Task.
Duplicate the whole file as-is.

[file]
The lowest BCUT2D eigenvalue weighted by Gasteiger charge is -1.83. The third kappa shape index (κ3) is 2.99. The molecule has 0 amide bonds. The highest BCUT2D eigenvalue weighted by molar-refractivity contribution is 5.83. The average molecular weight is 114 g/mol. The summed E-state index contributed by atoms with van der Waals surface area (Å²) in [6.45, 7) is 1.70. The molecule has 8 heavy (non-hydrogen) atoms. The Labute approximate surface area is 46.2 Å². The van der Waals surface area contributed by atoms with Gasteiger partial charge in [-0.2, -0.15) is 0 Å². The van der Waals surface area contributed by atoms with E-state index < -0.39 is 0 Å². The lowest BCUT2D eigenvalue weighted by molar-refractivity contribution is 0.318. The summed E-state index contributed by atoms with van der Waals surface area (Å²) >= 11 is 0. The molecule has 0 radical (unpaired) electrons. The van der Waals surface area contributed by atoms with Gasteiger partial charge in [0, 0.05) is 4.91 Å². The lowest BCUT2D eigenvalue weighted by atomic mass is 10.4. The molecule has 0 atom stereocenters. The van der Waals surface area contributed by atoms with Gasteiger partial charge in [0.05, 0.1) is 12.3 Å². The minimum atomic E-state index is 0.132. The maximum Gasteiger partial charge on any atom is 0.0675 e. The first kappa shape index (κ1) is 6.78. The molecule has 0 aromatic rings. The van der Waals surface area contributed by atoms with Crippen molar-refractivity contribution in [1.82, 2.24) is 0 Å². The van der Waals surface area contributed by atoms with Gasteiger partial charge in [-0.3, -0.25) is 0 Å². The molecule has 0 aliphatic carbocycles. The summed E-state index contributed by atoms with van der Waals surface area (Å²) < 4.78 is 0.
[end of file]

The lowest BCUT2D eigenvalue weighted by Gasteiger charge is -1.83. The third kappa shape index (κ3) is 2.99. The molecule has 0 amide bonds. The highest BCUT2D eigenvalue weighted by molar-refractivity contribution is 5.83. The average molecular weight is 114 g/mol. The summed E-state index contributed by atoms with van der Waals surface area (Å²) in [6.45, 7) is 1.70. The molecule has 8 heavy (non-hydrogen) atoms. The Labute approximate surface area is 46.2 Å². The van der Waals surface area contributed by atoms with Gasteiger partial charge in [-0.2, -0.15) is 0 Å². The van der Waals surface area contributed by atoms with E-state index < -0.39 is 0 Å². The lowest BCUT2D eigenvalue weighted by molar-refractivity contribution is 0.318. The summed E-state index contributed by atoms with van der Waals surface area (Å²) >= 11 is 0. The molecule has 0 radical (unpaired) electrons. The van der Waals surface area contributed by atoms with Gasteiger partial charge in [0, 0.05) is 4.91 Å². The lowest BCUT2D eigenvalue weighted by atomic mass is 10.4. The molecule has 0 atom stereocenters. The van der Waals surface area contributed by atoms with Gasteiger partial charge in [0.05, 0.1) is 12.3 Å². The minimum atomic E-state index is 0.132. The maximum Gasteiger partial charge on any atom is 0.0675 e. The first kappa shape index (κ1) is 6.78. The molecule has 0 aromatic rings. The van der Waals surface area contributed by atoms with Crippen molar-refractivity contribution in [1.82, 2.24) is 0 Å². The van der Waals surface area contributed by atoms with Gasteiger partial charge in [-0.3, -0.25) is 0 Å². The molecule has 0 aliphatic carbocycles. The summed E-state index contributed by atoms with van der Waals surface area (Å²) < 4.78 is 0.